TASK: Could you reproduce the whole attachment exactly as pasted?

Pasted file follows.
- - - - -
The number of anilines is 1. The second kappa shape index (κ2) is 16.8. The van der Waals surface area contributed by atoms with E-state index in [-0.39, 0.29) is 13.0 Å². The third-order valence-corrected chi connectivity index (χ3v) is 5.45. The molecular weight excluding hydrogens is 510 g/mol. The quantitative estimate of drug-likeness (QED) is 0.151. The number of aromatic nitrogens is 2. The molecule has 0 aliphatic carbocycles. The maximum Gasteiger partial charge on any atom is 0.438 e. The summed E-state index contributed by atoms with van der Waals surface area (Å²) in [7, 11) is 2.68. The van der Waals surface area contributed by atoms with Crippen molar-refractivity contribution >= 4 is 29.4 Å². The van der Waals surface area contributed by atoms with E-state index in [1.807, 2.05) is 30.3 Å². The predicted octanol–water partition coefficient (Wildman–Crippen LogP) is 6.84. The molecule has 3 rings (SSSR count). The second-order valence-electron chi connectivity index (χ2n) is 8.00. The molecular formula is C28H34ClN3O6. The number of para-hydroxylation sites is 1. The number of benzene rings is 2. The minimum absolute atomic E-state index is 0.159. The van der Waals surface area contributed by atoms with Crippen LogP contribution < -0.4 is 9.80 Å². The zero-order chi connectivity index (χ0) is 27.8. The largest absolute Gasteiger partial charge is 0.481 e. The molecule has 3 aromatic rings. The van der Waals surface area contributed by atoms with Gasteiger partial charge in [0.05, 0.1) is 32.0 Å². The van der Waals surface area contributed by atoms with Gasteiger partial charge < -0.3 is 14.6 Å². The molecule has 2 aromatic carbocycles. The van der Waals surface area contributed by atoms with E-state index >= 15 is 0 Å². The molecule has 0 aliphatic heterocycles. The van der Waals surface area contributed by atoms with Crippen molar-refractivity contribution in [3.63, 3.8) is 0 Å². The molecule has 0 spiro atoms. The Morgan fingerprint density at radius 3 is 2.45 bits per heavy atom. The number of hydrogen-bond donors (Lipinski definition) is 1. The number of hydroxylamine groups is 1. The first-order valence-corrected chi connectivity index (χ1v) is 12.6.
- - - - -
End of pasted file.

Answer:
The number of anilines is 1. The second kappa shape index (κ2) is 16.8. The van der Waals surface area contributed by atoms with E-state index in [-0.39, 0.29) is 13.0 Å². The third-order valence-corrected chi connectivity index (χ3v) is 5.45. The molecular weight excluding hydrogens is 510 g/mol. The quantitative estimate of drug-likeness (QED) is 0.151. The number of aromatic nitrogens is 2. The molecule has 0 aliphatic carbocycles. The maximum Gasteiger partial charge on any atom is 0.438 e. The summed E-state index contributed by atoms with van der Waals surface area (Å²) in [7, 11) is 2.68. The van der Waals surface area contributed by atoms with Crippen molar-refractivity contribution >= 4 is 29.4 Å². The van der Waals surface area contributed by atoms with E-state index in [1.807, 2.05) is 30.3 Å². The predicted octanol–water partition coefficient (Wildman–Crippen LogP) is 6.84. The molecule has 3 rings (SSSR count). The second-order valence-electron chi connectivity index (χ2n) is 8.00. The molecular formula is C28H34ClN3O6. The number of para-hydroxylation sites is 1. The number of benzene rings is 2. The minimum absolute atomic E-state index is 0.159. The van der Waals surface area contributed by atoms with Crippen LogP contribution < -0.4 is 9.80 Å². The zero-order chi connectivity index (χ0) is 27.8. The largest absolute Gasteiger partial charge is 0.481 e. The molecule has 3 aromatic rings. The van der Waals surface area contributed by atoms with Gasteiger partial charge in [0.05, 0.1) is 32.0 Å². The van der Waals surface area contributed by atoms with Gasteiger partial charge < -0.3 is 14.6 Å². The molecule has 2 aromatic carbocycles. The van der Waals surface area contributed by atoms with E-state index >= 15 is 0 Å². The molecule has 0 aliphatic heterocycles. The van der Waals surface area contributed by atoms with Crippen molar-refractivity contribution in [3.63, 3.8) is 0 Å². The molecule has 0 spiro atoms. The Morgan fingerprint density at radius 3 is 2.45 bits per heavy atom. The number of hydrogen-bond donors (Lipinski definition) is 1. The number of hydroxylamine groups is 1. The first-order valence-corrected chi connectivity index (χ1v) is 12.6.